PITTSBURGH, Pa. — The Steel City. it's an Iowa Hawkeye wrestling team kind of town.
Iowa brought its hard helmets to PPG Paints Arena on Thursday for the first-round of the NCAA wrestling championships, and they will keep on bringing them.
Using several workmanlike efforts, and garnering some gritty victories, the Hawkeyes sit in third place with seven quarterfinalists after the first two sessions.
"Two sessions in the books, seven of nine, seven in the quarters," Iowa coach Tom Brands said. "We have to come back strong in the other two weights, we have to be strong in the quarters.
"Here is the thing. We have a lot of work to do."
Iowa did show a little flash, Thursday, too. The Hawkeyes got two bonus point wins from Spencer Lee at 125 and Kaleb Young at 157, and Alex Marinelli, top-seeded at 165, showed resolve in rallying from a 4-1 deficit to beat Joe Smith of Oklahoma State, 7-4, in his first match, and a bullied Thomas Bullard of North Carolina State, 12-4.
In all, Iowa was 16-2 on the day and scored 24 points. Defending champion Penn State leads with 32.5 points, and Ohio State is second with 25.5.
Silver linings were not in Brands' words, however.
"We don't look at it that way," Brands said of the teams 16-2 match record. "We get ready for every match, and we believe we are going to win every match and that is how you win titles."
Young, a sophomore, and one of four Pennsylvania natives on Iowa's roster, was definitely one of the Hawkeyes' catalysts. He won by technical fall in his opener over Dan Reed of Columbia, and he crushed Ke-Shawn Hayes of Ohio State, 12-4.
"It's a hell of a lot more fun wrestling than it is sitting in the bleachers watching," said Young, who was not a varsity regular for Iowa last season. "So, it's awesome. I Love it.
"I feel like we definitely feed off each other," he added. "Spencer Lee is a pretty good guy to start us. He goes out and gets big wins, and DeSanto (Austin) follows him up. He's a hammer himself. Those two start us off well each round and we just keep it rolling."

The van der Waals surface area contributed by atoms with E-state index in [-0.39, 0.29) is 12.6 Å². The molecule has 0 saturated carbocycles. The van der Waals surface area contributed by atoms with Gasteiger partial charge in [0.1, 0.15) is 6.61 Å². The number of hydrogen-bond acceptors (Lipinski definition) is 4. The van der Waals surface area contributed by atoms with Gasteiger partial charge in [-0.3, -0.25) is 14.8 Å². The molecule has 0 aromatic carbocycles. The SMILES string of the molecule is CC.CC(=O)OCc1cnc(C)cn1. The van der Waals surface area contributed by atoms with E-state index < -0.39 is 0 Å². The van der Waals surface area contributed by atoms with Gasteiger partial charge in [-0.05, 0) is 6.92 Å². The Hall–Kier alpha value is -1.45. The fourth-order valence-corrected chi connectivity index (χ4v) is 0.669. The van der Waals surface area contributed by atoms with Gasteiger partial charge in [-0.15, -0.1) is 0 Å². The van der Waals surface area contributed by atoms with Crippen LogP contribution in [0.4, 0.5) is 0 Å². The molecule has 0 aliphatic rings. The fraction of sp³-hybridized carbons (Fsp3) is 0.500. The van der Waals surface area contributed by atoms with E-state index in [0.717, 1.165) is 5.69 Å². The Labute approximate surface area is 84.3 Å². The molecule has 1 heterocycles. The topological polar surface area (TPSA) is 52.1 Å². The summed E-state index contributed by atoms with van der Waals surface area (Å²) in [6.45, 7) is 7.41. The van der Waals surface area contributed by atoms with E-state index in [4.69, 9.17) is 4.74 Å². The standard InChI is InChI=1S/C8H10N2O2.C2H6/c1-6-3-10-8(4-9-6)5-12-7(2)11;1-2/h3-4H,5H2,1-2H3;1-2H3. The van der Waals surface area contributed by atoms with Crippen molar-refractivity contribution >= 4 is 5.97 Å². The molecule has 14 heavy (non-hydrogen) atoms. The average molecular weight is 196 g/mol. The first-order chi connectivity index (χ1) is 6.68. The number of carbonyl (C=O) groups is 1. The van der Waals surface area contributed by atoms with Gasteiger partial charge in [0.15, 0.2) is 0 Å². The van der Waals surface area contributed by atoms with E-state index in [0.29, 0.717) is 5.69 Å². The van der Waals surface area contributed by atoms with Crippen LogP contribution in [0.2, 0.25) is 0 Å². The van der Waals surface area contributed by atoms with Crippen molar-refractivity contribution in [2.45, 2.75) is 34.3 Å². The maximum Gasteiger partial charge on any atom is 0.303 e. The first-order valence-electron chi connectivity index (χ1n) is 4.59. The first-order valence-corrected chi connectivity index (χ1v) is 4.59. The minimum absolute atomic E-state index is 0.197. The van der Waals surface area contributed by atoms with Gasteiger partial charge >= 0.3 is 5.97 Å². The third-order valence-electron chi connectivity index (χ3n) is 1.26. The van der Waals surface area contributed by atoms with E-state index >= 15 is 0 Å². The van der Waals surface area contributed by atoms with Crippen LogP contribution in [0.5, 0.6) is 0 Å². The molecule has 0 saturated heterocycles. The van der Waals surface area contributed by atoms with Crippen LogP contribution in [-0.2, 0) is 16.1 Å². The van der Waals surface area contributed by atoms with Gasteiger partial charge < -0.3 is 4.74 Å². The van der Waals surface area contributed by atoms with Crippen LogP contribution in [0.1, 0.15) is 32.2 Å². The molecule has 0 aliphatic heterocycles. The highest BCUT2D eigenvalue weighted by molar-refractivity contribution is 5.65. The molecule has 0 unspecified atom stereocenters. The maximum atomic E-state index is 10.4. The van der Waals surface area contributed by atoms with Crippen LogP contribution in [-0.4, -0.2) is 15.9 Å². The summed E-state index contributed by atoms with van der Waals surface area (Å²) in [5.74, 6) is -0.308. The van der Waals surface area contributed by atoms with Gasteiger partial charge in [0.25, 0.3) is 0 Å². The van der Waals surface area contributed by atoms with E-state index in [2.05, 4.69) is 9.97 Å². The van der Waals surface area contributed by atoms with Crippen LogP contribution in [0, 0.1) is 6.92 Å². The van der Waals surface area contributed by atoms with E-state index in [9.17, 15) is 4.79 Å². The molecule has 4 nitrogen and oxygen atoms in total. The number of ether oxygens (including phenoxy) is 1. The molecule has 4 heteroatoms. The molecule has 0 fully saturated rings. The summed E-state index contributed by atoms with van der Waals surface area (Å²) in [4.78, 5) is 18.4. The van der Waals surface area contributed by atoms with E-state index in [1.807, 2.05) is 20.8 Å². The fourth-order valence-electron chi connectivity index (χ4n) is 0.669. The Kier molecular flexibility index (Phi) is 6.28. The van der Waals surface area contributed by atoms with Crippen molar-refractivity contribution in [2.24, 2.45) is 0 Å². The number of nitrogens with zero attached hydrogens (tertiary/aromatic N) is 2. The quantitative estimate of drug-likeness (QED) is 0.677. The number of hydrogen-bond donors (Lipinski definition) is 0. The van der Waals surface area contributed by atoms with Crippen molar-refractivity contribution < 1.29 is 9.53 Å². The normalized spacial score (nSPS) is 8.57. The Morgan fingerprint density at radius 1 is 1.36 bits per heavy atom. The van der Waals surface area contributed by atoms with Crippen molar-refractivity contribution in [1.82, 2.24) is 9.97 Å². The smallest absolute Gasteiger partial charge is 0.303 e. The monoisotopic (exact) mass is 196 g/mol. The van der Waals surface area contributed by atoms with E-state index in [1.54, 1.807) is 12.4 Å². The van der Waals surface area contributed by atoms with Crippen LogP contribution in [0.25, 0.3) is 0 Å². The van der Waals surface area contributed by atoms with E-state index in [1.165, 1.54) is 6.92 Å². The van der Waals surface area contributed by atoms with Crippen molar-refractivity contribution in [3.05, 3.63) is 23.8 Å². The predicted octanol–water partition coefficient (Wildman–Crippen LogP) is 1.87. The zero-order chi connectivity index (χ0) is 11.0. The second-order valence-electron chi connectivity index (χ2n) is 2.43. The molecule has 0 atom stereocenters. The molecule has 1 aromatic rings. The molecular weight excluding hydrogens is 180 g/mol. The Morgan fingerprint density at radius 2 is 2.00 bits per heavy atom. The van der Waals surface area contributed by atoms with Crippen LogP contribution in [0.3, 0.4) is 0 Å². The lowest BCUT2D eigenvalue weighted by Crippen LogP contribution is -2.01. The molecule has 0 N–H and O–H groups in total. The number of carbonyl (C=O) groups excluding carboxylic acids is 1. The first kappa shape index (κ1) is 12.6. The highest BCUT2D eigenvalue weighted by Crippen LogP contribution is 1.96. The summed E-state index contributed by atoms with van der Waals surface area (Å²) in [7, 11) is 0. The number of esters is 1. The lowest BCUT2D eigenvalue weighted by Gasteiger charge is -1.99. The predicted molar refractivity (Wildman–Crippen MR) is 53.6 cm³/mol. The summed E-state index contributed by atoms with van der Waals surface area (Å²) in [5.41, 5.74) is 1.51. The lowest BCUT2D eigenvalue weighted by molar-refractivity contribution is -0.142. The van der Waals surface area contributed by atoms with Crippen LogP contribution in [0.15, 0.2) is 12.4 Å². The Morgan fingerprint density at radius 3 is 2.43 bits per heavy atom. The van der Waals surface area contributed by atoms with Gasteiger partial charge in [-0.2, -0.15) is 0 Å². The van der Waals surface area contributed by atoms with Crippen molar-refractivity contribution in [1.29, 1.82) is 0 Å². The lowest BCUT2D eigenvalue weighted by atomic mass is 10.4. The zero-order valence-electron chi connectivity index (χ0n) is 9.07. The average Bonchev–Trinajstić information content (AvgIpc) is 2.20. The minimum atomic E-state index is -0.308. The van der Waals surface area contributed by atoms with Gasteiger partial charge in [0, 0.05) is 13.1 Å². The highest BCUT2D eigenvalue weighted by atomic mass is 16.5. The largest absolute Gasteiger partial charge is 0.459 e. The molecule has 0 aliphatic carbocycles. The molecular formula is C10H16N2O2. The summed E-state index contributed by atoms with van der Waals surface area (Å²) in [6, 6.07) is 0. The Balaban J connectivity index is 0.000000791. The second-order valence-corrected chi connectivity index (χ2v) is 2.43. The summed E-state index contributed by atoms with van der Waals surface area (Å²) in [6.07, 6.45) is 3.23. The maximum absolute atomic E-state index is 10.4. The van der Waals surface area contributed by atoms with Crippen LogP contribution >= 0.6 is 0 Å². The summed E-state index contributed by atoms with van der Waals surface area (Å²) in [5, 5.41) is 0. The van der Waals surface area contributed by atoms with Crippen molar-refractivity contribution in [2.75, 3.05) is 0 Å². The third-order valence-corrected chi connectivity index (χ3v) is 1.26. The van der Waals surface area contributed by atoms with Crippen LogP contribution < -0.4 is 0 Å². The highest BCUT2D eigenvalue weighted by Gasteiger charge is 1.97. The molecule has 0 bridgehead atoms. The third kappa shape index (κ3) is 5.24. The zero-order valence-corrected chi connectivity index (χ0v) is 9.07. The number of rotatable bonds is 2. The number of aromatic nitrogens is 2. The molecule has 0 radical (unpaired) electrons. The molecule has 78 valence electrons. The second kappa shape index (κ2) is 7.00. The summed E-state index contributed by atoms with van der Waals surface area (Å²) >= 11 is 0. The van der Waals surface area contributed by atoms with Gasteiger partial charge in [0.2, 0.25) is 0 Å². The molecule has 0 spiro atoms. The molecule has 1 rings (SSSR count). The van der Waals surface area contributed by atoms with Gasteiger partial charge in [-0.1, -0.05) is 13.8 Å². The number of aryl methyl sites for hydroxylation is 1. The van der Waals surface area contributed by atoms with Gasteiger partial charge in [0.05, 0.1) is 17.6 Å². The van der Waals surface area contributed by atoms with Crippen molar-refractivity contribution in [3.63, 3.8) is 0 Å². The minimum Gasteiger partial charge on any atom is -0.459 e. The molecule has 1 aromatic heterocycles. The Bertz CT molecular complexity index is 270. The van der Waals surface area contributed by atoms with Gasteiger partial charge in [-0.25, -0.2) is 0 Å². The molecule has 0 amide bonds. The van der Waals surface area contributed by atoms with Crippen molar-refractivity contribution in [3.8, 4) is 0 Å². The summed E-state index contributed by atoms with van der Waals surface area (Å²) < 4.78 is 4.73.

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Lee, the defending 125 champ, had a technical fall and major decision. DeSanto had a pin in the first round, and then beat Penn State's Roman Bravo-Young, 7-2.
But if there was a surprise, sophomore Max Murin provided it at 141. Seeded 22nd, Murin opened with a 3-2 win over No. 11 Tristan Moran of Wisconsin in his opener, and then for the second time in two weeks he knocked off Illinois' Michael Carr, this time he edged the six seed, 4-3.
"The whole year, I kind of felt like I could've done better, I could've done better and I kept on losing close matches," Murin said. "Finally found a win these closes matches.
"It is unreal."
Iowa opened the day with a perfect first round, going 9-for-9, highlighted by technical falls from Lee at 125 and Young at 157. Additionally, DeSanto high-energy, fast-paced style was too much for Appalachian State's Codi Russell, as he scored a first-period disqualification over Russell, who was flagged for stalling five times, which is an automatic DQ.
"Nine wins," Brands said after the first session. "It is as good as we could've done. We left some points out there, maybe, but we will get better as the tournament goes on."
Pat Lugo at 149 and Sam Stoll at heavyweight also made the quarterfinals for the Hawkeyes.
Iowa State managed to go just 4-5 during the opening session, but the Cyclones rebounded in session two and have all nine of their wrestlers still alive.
"We got nine guys scrapping still, so it is still too early to get too high or too low," Cyclone head coach Kevin Dresser said. "I was really excited and proud of our fight tonight. Especially in the wrestlebacks. We had five guys lose this morning, and five guys came back and two of them bonus pointed. We got to keep doing that because that is ultimately what is going to get you on the podium."
Returning national qualifier Jerrett Degen at 149 and sophomore Samuel Colbray at 184 are the Cyclones quarterfinalists.
Degen decked Justin Oliver of North Carolina State 11-8 in the second round, and Colbray moved on with a 7-4 win over Dakota Geer of Oklahoma State.